Around the globe, governments are beginning to recognize and implement to varying extents a Feminist Foreign Policy (FFP). This political framework is “centred around the wellbeing of marginalised people and invokes processes of self-reflection regarding foreign policy’s hierarchical global systems” (Feminist Foreign Policy, n.d.).
Broadly, FFP is an approach to international relations that challenges gender-blind policymaking, critiques the lack of gender consciousness in political and social structures, and unpacks the gender disparities, hierarchies, and power differentials that result from current patriarchal systems (Aggestam et al., 2018). It rethinks traditionally masculine ideas of security that emphasize shows of physical strength, aggressiveness, and dominance; and which contribute to the justification of “massive military budgets, weapons of mass destruction, and endless wars” (Grassroots Global Justice Alliance et al., 2020). In contrast, FFP emphasizes compassion, care, and equality (Wegner, 2021). FFP centers its approach from the perspective of the most marginalized people and provides a more holistic understanding of what makes people feel safe, secure, and protected (Feminist Foreign Policy, n.d.).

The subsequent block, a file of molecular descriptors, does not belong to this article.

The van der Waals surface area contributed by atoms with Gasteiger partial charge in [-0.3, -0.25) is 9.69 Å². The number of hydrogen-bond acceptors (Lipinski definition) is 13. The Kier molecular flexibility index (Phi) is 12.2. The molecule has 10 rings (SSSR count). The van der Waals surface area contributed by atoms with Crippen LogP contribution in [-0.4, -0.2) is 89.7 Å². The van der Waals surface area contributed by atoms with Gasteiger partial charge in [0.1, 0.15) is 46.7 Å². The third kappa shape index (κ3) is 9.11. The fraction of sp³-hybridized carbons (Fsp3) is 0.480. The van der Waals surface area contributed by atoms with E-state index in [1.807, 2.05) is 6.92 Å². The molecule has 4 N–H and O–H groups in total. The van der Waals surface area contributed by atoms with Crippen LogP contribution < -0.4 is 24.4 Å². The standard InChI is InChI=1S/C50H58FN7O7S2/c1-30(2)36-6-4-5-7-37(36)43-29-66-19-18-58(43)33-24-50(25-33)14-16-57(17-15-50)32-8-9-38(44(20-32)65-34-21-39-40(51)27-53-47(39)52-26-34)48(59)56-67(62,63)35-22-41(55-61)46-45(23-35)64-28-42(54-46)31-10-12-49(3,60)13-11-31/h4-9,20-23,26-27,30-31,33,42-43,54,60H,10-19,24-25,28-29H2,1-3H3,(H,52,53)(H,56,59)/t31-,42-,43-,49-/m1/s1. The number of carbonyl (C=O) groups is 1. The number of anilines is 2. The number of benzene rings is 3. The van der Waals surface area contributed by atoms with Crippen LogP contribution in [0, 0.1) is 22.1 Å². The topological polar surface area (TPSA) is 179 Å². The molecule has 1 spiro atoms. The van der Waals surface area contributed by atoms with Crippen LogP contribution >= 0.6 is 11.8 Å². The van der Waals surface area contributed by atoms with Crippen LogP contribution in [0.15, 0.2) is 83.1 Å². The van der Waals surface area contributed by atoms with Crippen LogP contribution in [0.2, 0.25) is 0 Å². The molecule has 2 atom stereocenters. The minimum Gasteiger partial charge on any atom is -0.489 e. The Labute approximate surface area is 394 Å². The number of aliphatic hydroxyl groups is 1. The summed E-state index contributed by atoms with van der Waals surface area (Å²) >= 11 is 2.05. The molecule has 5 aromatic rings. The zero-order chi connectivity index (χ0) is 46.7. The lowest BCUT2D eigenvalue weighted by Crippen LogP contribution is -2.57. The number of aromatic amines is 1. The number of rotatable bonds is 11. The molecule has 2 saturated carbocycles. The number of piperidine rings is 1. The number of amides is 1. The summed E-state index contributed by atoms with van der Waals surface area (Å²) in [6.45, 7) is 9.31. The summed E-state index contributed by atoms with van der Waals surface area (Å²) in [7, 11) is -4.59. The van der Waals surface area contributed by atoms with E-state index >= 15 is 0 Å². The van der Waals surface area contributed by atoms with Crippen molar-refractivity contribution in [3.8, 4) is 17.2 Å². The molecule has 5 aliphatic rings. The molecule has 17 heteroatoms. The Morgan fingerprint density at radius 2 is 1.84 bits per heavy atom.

A feminist approach “prioritizes peace, gender equality and environmental integrity; enshrines, promotes, and protects the human rights of all; seeks to disrupt colonial, racist, patriarchal and male-dominated power structures; and allocates significant resources, including research, to achieve that vision” (Thompson et al., 2020). Part of FFP is to ensure women and girls have meaningful representation, engagement, and decision-making power when foreign policies are considered. However, FFP is not limited in its concern for women and girls, but also extends to all who “face systemic barriers due to social and institutional discrimination” (Thompson et al., 2020). Intersectional feminism is foundational to FFPs. Intersectionality considers the ways that multiple aspects of one’s identity come together and are susceptible to compounding forms of oppression (Center for Intersectional Justice, n.d.). With this in mind, FFP aims to unite people by focusing on the points of interconnection and shared struggle. FFP requires collaboration across social movements, “center[ing] the voices and leadership of women of color, Indigenous Peoples, and queer and gender-nonconforming people who are committed to peace and gender, racial, and environmental justice” (Grassroots Global Justice Alliance et al., 2020).